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C++ Programmer's Guide to JSL


You know some C++ and have some idea what a C++ object is and need the 20 minute intro to JMP's scripting language.



  • There is a JMP scripting index on the Help menu. It describes, together or separately, Functions, DisplayBoxes, and Objects. As you dig deeper, use the search it provides.
  • JSL does not have typed variables; there is not a way to declare a double, float, int, or bool. JSL variables hold whatever is assigned to them, usually a number, matrix, or list, but maybe a DisplayBox, Expression, Function, or Object.
  • C language control structures for testing and looping (for, while, if) are very different from functions you can call in C. The for statement is something the C compiler understands, but the print statement is something the C runtime understands. JSL is different: the JSL for statement is actually a function, just like the JSL if and the JSL while statement. The function that does the JSL for statement is named "for" and it takes 4 arguments, separated by commas (as you'd expect a function to look).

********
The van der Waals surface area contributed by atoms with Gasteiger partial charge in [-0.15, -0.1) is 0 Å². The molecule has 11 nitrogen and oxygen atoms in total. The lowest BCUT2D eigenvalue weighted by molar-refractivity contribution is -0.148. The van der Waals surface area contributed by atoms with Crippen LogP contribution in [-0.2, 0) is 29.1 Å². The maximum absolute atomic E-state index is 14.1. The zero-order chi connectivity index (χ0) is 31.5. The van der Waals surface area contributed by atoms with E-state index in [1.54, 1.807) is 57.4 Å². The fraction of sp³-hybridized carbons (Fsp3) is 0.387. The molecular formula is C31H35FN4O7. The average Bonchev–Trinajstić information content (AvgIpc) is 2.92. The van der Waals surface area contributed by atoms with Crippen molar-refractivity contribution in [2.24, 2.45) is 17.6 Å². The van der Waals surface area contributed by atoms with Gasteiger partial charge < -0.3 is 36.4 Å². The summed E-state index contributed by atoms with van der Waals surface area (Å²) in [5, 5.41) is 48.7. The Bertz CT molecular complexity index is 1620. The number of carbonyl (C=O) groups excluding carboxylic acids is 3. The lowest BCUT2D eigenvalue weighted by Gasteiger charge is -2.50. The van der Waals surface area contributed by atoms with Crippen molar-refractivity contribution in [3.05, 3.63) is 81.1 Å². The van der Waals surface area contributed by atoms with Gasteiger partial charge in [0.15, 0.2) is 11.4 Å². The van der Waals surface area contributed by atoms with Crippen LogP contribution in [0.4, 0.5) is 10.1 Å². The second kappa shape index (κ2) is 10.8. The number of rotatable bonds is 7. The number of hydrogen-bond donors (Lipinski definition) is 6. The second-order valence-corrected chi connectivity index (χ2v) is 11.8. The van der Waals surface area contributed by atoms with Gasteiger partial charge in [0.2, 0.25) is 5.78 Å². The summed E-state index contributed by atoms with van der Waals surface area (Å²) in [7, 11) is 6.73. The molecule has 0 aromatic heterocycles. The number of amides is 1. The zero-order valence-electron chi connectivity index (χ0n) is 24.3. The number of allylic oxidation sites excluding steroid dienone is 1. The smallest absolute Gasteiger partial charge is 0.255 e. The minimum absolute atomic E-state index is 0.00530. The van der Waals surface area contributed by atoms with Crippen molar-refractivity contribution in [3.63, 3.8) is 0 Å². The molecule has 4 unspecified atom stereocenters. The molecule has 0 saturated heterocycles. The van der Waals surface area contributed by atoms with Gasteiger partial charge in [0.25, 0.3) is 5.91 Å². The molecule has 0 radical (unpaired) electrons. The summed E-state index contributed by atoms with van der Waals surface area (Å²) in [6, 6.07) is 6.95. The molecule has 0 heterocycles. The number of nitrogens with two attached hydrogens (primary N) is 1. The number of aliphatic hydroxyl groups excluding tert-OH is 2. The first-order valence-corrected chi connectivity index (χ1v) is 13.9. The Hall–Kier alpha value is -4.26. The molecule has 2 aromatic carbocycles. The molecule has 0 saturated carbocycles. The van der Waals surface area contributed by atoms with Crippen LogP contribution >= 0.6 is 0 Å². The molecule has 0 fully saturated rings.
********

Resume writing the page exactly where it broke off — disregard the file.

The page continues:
for( icount = 1, icount <= 10, icount += 1, print( icount ); wait(1); );
  • it looks similar to the C for loop, but those pesky comma/semicolon issues will get you a least once. Note the 4th argument is the JSL Expression that will be executed 10 times. Also note the loop starts at 1 and goes to <= 10. In C you'd almost certainly start at 0 and stop on < 10...sae number of iterations, but 0-based. JMP prefers 1-based; almost all of the indexing in JSL is 1-based (I've forgotten about FORTRAN.) The JSL if statement is a function named "if" and takes at least two arguments:
if( a < b
, // comma 
   print("a is less than b"); x=9;
, // comma 
   c < d
, // comma 
   print("c is less than d"); x=10;
, // comma 
   print("a is not < b and c is not < d"); x=11;
  •  That if looks complicated only because it shows the full pattern the function accepts. You can stop anywhere after the 2nd argument. The JSL while statement is also a functiuon (named "while"), taking two arguments.